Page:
White House Picnics began after end of World War II
The tradition dates back to September 1945, when President Harry Truman hosted 150 Democratic Members of Congress at the Jefferson Islands Club in the Chesapeake Bay, per the White House Historical Association.
In 1967, President Johnson and his wife, Lady Bird, hosted a "Country Fair" celebration on the South Lawn for children and grandchildren of members of Congress, Cabinet members and other government officials. Since then, the picnic has provided a casual atmosphere for socialization and camaraderie between the President and both sides of the aisle.
"Rosalynn Carter, looking slightly over dressed in a navy skirt, white vest and sensible shoes, said she would have worn her blue jeans, but left them in at home Plains, Georgia. 'I left all my comfortable clothes at home,' she said with a hint of resignation," a Washington Post report from the 1977 picnic reads.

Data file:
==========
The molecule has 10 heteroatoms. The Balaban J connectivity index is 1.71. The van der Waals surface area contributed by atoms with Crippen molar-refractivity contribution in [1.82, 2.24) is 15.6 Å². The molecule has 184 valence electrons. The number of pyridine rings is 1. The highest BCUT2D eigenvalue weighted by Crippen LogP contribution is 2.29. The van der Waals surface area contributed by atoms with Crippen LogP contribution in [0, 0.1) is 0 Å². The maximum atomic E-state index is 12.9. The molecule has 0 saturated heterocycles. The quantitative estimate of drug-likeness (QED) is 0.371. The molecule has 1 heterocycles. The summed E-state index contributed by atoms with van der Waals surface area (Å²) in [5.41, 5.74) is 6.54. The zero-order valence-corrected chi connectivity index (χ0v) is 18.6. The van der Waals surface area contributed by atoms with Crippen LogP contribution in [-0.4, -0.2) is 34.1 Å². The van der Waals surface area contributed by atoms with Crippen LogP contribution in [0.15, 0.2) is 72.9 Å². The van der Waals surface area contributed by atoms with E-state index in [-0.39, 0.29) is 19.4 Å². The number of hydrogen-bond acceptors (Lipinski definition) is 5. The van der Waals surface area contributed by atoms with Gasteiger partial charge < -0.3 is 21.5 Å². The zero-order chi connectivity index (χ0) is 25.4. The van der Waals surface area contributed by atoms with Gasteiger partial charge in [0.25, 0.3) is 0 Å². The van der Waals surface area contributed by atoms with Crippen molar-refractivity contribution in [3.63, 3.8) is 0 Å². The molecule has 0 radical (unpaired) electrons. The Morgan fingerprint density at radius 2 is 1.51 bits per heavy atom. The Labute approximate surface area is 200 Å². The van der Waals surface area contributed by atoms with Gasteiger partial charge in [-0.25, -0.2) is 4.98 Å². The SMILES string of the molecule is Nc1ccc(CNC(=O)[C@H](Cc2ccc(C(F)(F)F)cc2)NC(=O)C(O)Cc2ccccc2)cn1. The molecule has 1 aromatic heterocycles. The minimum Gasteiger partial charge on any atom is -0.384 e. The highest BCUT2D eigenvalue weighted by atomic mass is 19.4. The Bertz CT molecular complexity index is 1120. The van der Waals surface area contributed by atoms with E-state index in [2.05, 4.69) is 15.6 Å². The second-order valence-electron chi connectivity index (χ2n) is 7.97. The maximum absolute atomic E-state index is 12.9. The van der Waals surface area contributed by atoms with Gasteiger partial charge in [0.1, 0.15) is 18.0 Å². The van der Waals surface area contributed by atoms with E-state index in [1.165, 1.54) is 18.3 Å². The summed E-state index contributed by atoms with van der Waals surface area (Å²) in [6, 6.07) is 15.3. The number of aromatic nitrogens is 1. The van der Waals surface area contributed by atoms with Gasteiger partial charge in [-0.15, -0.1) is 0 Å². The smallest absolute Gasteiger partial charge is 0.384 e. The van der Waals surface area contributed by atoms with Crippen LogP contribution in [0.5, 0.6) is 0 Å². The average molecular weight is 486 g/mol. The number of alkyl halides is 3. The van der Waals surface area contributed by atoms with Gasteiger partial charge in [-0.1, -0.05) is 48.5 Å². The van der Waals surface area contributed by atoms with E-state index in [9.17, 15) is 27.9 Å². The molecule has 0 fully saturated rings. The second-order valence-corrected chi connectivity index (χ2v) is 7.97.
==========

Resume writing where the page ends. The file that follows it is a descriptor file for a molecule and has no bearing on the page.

The Reagans, both Bushes, Clintons, Obamas and Trumps all hosted their own picnics over the years, with themes ranging from "Taste of the States" to "Hawaiian Luau." Picnic performers have included Tammy Wynette in 1982 and the band Alabama in 1991.
But the evening has also fostered a more relaxed environment open to some entertainment from the administration: George W. Bush press secretary Tony Snow played the flute with his band in 2007, his chief of staff Joshua Bolton played the bass in 2006, and Obama press secretary Robert Gibbs hit the dunk tank in 2009.
The Trumps first picnic in 2017 included a face painting station, a carousel, sailboat racing in the South Lawn fountain, and entertainment from the United States Marine orchestra, which played a combination of showtunes and patriotic numbers. There were also snack stands set up with popcorn, cotton candy and soft pretzels, as well as a full menu of traditional picnic fare. Strings of lights were hung over green and yellow-clothed tables.